Professional housework frees young women from disadvantages

Sr. Pascale Le Thi Triu, a Daughters of Charity of St. Vincent de Paul nun, celebrates in May with housemaids at the 10th anniversary of job training courses offered by the sisters to disadvantaged women in remote areas of Vietnam. (GSR photo/Joachim Pham)

Working as a maid has become a valued job in Vietnam, as public attitudes towards the profession change, thanks to the determined efforts by the Daughters of Charity of St. Vincent de Paul nuns.

The sisters marked the 10th anniversary of training courses in housework for disadvantaged young women in late May at the Salesian-run Phuoc Loc Vocational Training Center in Ba Ria Vung Tau Province, southern Vietnam. About 200 housemaids, nuns and teachers were present at the ceremony.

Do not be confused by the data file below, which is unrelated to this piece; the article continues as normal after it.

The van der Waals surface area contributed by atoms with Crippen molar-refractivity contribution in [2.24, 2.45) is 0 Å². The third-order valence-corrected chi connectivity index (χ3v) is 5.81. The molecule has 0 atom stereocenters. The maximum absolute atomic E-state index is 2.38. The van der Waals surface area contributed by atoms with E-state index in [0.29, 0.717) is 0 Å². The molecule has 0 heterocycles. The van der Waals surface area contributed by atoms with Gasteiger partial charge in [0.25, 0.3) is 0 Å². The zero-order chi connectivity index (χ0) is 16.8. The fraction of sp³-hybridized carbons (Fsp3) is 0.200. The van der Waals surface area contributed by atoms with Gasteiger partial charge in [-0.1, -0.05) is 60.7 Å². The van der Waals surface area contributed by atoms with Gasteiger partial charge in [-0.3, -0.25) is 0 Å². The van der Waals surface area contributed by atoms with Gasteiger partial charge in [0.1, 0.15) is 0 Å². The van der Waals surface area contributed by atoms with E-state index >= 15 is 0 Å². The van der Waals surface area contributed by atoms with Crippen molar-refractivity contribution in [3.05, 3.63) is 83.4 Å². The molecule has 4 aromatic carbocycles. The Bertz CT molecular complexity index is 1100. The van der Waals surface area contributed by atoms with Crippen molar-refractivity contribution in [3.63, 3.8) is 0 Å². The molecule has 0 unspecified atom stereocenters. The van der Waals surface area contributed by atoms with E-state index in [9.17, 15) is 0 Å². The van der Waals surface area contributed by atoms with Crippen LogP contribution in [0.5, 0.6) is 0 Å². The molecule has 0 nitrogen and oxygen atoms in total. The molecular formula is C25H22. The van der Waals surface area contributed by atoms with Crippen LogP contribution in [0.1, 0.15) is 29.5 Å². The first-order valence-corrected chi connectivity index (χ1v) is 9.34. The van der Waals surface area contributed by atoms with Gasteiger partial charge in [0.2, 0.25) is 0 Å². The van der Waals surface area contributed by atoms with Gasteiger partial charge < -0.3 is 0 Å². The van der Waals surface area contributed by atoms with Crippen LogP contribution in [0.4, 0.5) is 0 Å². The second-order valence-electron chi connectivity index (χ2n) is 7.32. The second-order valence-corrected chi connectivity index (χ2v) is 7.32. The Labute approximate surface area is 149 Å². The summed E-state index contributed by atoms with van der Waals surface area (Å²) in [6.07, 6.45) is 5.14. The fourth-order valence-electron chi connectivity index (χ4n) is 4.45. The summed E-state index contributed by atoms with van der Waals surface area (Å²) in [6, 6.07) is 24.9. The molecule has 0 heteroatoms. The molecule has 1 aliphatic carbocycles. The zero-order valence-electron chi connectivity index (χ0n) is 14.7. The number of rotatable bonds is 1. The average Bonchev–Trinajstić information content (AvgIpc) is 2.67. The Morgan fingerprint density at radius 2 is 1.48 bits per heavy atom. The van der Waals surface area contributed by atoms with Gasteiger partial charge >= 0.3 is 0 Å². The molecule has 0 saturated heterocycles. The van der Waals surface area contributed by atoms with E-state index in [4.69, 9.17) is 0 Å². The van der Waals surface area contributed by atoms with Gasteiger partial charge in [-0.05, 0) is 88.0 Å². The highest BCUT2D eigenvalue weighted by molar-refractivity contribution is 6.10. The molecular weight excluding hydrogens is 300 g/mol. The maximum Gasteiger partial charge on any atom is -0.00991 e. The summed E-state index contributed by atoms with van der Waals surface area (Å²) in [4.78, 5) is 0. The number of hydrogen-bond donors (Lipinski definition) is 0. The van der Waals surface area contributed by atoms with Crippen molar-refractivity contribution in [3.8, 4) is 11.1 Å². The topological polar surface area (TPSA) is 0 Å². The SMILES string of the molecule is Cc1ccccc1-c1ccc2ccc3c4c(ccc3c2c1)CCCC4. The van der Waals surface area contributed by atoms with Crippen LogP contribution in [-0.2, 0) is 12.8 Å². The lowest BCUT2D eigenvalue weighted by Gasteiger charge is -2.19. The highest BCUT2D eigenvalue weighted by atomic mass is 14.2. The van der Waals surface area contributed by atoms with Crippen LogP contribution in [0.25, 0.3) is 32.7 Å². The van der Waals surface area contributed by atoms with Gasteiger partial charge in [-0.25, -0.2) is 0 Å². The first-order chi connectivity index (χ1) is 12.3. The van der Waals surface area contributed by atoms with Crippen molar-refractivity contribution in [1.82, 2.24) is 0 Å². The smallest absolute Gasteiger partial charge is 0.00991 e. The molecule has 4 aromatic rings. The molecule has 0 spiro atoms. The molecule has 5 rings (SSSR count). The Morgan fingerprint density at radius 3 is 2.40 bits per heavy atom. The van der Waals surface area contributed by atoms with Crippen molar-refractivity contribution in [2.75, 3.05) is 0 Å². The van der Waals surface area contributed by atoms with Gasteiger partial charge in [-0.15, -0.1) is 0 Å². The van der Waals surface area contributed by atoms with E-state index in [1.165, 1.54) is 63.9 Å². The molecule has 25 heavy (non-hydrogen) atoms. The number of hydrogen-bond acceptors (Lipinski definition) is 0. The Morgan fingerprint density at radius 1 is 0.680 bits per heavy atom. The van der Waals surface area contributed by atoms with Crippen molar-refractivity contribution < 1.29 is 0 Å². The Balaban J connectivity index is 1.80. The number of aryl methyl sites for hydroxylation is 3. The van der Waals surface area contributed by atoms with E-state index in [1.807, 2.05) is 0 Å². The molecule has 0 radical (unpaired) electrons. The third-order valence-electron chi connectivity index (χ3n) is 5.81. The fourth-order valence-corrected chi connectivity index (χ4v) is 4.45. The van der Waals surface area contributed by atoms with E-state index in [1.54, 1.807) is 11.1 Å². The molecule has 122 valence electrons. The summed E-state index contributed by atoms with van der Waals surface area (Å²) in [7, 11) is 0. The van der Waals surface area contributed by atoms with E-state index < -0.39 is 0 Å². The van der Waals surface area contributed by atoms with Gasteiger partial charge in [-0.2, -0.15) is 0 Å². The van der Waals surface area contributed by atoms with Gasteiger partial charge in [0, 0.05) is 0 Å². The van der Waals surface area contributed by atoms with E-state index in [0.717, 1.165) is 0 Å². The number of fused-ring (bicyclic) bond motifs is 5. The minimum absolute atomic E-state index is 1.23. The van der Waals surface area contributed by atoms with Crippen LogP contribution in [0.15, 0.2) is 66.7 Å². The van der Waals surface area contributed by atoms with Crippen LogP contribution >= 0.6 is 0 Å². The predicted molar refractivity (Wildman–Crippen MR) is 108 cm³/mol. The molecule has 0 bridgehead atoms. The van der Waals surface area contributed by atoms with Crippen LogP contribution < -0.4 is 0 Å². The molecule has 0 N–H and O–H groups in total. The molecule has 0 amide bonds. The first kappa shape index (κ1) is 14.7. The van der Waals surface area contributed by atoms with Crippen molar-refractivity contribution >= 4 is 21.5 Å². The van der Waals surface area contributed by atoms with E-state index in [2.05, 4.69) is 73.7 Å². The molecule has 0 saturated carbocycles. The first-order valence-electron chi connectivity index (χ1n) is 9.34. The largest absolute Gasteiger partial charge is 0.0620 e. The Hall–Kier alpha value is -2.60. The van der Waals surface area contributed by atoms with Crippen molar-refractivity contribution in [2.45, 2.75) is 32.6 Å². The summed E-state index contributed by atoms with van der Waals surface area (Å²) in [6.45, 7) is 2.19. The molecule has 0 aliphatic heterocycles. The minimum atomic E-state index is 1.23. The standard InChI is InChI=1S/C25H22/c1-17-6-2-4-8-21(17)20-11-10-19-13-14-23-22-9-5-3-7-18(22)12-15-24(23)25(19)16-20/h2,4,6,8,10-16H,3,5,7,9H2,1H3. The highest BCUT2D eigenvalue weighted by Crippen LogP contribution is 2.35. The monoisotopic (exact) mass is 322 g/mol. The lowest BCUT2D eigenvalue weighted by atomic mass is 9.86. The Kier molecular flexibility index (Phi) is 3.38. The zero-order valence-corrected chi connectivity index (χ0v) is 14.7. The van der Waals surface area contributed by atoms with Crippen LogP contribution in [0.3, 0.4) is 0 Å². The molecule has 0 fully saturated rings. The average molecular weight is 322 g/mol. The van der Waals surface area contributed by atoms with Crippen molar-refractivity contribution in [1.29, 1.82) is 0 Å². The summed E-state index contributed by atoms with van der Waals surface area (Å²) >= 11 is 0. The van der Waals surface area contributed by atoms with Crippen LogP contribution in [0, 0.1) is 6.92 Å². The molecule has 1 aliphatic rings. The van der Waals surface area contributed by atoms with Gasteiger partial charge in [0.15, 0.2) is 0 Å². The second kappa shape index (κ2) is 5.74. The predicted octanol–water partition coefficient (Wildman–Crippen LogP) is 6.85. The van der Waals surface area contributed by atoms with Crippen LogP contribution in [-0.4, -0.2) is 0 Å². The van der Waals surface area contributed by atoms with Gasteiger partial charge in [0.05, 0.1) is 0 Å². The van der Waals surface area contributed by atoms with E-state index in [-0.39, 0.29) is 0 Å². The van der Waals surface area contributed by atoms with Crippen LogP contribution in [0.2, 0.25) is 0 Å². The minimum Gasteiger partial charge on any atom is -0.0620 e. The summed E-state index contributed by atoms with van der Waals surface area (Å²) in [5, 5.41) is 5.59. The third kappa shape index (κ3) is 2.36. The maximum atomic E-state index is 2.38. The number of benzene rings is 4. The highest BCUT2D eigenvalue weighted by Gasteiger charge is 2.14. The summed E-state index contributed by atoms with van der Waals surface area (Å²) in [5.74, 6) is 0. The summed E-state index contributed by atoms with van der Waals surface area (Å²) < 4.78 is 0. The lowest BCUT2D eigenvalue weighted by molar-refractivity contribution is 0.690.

"We have had much success in helping many people change their attitudes towards housework, which was undervalued in the past," said Sr. Pascale Le Thi Triu, who organized the courses.

Read the full story at Global Sisters Report.

Join the Conversation

Send your thoughts and reactions to Letters to the Editor. Learn more here